• Sheryl Gwyther

#28 The story ... back to the grind

The past seven weeks have gone like a flash ... and now I'm home and rearing to finish my novel. This was the main reason we travelled to Italy and I'm so grateful for the opportunity to follow my instincts about going to the source - Venice. The Four Seasons of Caterina (or whatever this novel will end up being called) will benefit as much as I did.

I learned many useful things during my research - some aspects I will definitely use. But much of what I discovered you won't see in the story as such. Why not? you might ask.

Have you ever read an historical novel where the author gives you a history lesson in a dialogue? Or tells rather than shows important information (tricky one that). I'll try not to do that to you, dear reader.

I've also recognised paragraphs in one or two stories set in Venice that seem sort of familiar. I'm not accusing anyone of deliberate plagiarism, of course ... when you become so caught up in your research in books and beyond, the words stay in your head so much you may forget you didn't actually write them.

So I will try my very best to infiltrate, to sneak what I have learned from this research trip into my story, to trick you, to take you from ordinary life and sit you in my Caterina's world.

18th century Venice ... pink and gold in the early morning light, magically appearing to float on water in high tide. Noisy with the buzz of many tongues, of traders and ships, spices and candles and fish.

Grand palazzos along the Grand Canal, their facades decorated with carvings, frescoes and golden mosaics, but falling into decay at the back. Hovels in dead-end calles where the poor live. Slippery cobbles stinking with sludge left after the full-moon tide retreats.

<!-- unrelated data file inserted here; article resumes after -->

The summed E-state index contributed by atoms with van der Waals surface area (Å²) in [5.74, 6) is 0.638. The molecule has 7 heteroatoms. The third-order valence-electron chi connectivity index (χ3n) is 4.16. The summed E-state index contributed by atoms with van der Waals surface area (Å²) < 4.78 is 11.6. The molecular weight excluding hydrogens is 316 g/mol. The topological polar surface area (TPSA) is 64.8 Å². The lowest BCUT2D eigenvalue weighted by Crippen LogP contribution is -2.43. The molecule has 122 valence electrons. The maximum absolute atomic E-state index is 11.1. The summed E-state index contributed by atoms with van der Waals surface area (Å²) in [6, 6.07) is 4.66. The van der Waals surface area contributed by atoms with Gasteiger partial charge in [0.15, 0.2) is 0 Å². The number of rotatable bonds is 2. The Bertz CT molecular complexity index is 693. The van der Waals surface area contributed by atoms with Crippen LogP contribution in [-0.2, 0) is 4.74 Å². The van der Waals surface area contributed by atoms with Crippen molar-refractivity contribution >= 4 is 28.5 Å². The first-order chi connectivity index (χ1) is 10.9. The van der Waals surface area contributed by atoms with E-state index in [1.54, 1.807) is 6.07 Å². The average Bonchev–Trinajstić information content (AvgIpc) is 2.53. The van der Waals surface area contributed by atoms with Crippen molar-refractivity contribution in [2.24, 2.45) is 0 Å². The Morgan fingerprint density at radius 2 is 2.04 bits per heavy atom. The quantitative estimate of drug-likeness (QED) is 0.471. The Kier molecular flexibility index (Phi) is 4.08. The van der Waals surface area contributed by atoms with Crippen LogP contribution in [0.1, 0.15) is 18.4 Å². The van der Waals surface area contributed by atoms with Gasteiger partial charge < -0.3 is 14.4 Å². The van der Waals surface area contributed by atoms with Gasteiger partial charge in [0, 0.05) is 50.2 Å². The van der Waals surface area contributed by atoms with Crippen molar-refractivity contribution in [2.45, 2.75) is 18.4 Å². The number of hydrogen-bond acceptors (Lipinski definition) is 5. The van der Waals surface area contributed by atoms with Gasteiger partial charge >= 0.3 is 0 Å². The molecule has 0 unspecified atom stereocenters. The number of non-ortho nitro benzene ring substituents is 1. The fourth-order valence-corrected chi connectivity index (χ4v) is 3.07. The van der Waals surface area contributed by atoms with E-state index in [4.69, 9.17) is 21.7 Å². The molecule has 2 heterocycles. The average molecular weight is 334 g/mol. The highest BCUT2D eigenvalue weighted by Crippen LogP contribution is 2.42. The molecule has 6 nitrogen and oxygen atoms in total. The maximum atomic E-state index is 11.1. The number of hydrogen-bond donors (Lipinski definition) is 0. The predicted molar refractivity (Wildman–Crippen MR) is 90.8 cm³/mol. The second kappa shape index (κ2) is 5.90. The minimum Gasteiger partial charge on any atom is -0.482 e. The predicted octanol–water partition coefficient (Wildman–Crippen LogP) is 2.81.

And music ... always the music. She's the treasured musical city of Baroque Europe. They call her La Serenissima, the most serene of cities, and she draws the wealthy from Britain and Europe to taste of its sensory pleasures, and not just in art and music. Yes, Venice is a character all on her own.

The travel part of this blog is complete, but the story is not, so I will keep you up to date on its progress, via this blog. Thank you for coming along on my research trip. I trust you've enjoyed the journey. And when Caterina's story is published one day, I hope you remember the passion that went into her creation.

I'll post a little chapter from The Four Seasons of Caterina seeing as I've been referring to it so much. It will no doubt, be edited again, and again... that's just the way of this crazy life as an author.

So, if you'd like a little peek into my work-in-progress, check the next post.